Students on SSI May Be Able to Earn Extra Income Without a Benefit Reduction

Supplemental Security Income (SSI) recipients are typically subject to strict income limits, but recipients under age 22 who are students may be able to earn significantly more without jeopardizing their benefits. It’s part of the Social Security Administration’s (SSA) efforts to encourage SSI recipients to get education or training so they can join the workforce.

Ordinarily, most income that SSI recipients earn is deducted from their benefits. The Student Earned Income Exclusion (SEIE) allows students to exclude up to $1,903.45 monthly from their countable income. This amount, however, is subject to an annual cap of just $7,670 (in 2020). The penalty for exceeding this annual cap is harsh: If students earn more than the cap in a given year, their benefits are reduced on a dollar-for-dollar basis.

These income caps rise each year in line with the Social Security Administration's annual Cost-of-Living Adjustment (COLA) formula, which is meant to ensure the value of benefits are not eroded by inflation. 

To qualify for this exclusion, students must be under 22 years old. If attending a university, community college, or other higher education institute, students must be enrolled at least eight hours per week to qualify for the SEIE. People may also qualify if they are enrolled in a training course to prepare for employment at least 12 hours per week, or 15 hours per week if that training course is considered a shop practice.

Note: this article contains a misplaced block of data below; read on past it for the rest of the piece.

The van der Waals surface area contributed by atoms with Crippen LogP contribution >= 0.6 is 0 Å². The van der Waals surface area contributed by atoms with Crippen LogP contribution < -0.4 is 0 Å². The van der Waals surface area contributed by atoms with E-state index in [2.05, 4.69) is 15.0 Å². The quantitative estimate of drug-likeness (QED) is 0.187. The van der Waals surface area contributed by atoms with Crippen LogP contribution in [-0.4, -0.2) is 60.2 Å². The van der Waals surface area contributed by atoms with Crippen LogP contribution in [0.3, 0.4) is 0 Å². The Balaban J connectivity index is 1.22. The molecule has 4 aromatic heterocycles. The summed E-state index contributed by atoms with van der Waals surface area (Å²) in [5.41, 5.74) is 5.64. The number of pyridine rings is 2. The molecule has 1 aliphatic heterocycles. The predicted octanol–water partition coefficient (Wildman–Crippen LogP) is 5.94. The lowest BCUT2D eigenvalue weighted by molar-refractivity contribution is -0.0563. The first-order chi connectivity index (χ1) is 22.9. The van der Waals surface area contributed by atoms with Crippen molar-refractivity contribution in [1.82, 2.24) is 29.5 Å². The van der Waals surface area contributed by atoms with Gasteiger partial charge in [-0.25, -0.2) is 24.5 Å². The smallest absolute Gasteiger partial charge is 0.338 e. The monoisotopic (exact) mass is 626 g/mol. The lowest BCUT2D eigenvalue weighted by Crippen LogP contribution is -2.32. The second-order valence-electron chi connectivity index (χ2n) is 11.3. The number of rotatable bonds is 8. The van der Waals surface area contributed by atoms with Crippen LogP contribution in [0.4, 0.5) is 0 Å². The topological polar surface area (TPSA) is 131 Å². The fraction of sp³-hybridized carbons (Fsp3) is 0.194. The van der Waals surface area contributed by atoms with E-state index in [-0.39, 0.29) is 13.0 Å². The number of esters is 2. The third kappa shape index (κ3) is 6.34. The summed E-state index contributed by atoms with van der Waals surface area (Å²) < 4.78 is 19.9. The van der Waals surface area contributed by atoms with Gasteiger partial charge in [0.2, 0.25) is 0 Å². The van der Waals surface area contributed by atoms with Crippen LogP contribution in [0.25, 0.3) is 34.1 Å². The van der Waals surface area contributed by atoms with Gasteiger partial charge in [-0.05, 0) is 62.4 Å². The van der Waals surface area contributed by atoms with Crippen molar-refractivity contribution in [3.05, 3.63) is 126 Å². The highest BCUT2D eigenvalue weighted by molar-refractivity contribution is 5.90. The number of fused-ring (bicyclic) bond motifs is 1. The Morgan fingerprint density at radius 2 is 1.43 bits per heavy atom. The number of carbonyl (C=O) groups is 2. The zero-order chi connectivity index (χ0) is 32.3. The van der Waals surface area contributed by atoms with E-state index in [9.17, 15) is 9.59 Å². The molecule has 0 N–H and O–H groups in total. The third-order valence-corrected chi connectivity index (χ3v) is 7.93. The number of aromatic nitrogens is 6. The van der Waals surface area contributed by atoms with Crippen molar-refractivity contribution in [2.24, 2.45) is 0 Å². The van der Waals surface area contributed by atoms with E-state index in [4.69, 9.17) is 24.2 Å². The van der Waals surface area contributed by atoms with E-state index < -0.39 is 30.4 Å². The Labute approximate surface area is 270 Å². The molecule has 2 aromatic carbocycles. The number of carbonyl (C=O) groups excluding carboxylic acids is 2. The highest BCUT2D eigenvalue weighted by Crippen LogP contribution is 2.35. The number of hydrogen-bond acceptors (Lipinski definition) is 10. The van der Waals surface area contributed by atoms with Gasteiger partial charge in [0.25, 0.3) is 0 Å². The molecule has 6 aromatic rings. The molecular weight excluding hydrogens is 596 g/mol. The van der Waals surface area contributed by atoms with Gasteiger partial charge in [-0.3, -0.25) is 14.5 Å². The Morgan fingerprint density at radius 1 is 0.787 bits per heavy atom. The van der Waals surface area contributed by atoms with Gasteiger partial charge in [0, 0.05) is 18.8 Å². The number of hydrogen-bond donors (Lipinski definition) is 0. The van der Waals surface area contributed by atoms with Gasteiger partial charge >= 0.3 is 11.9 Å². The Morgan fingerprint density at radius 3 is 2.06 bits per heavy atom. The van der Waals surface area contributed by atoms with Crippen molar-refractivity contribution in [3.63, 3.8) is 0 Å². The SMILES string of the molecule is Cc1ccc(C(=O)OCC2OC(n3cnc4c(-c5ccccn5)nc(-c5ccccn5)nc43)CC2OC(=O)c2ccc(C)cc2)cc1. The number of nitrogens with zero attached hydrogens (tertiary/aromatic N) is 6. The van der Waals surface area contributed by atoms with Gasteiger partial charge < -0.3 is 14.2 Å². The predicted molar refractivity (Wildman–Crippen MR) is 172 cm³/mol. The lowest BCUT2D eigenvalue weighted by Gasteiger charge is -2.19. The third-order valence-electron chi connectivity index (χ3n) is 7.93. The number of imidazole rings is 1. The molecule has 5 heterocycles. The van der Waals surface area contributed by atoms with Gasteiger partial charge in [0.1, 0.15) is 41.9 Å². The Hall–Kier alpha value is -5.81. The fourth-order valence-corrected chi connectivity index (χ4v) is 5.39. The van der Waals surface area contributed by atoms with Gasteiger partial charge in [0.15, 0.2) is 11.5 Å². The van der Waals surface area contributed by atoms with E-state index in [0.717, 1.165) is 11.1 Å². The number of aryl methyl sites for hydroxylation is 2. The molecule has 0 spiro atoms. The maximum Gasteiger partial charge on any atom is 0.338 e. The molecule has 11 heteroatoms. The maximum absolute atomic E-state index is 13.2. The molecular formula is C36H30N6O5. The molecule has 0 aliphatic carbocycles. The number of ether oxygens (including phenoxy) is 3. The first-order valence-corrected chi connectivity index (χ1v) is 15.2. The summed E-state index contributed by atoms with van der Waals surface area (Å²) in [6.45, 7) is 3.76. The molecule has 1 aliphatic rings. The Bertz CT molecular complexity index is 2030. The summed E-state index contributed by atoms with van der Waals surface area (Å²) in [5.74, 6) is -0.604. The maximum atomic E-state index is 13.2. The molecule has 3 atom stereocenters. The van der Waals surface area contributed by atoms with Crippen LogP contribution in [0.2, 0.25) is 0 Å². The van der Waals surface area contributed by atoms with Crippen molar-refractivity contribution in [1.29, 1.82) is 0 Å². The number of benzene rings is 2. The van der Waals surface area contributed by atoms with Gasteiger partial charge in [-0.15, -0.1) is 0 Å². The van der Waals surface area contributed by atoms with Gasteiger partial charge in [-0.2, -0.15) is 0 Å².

In addition, high school and middle schoolers may qualify, as well as homebound students. If enrolled in grades 7-12, the student must be enrolled in classes 12 hours per week. (These thresholds may be waived if the student can’t meet them due to circumstances beyond her control.)

Click here and here to learn more about the SEIE. 

This information is not intended to be a substitute for specific individualized tax, legal or estate planning advice as individual situations will vary. Neither Royal Alliance Associates, Inc., nor its registered representatives or employees, offer tax or legal advice. As with all matters of a tax or legal nature, you should consult with your tax or legal counsel for advice.

Securities and investment advisory services offered through Royal Alliance Associates, Inc. member FINRA/SIPC. Royal Alliance Associates, Inc. is separately owned and other entities and/or marketing names, products or services referenced here are independent of Royal Alliance Associates, Inc. Special needs consulting services are not offered through Royal Alliance Associates, Inc.

Content provided by the Academy of Special Needs Planners, Copyright 2016

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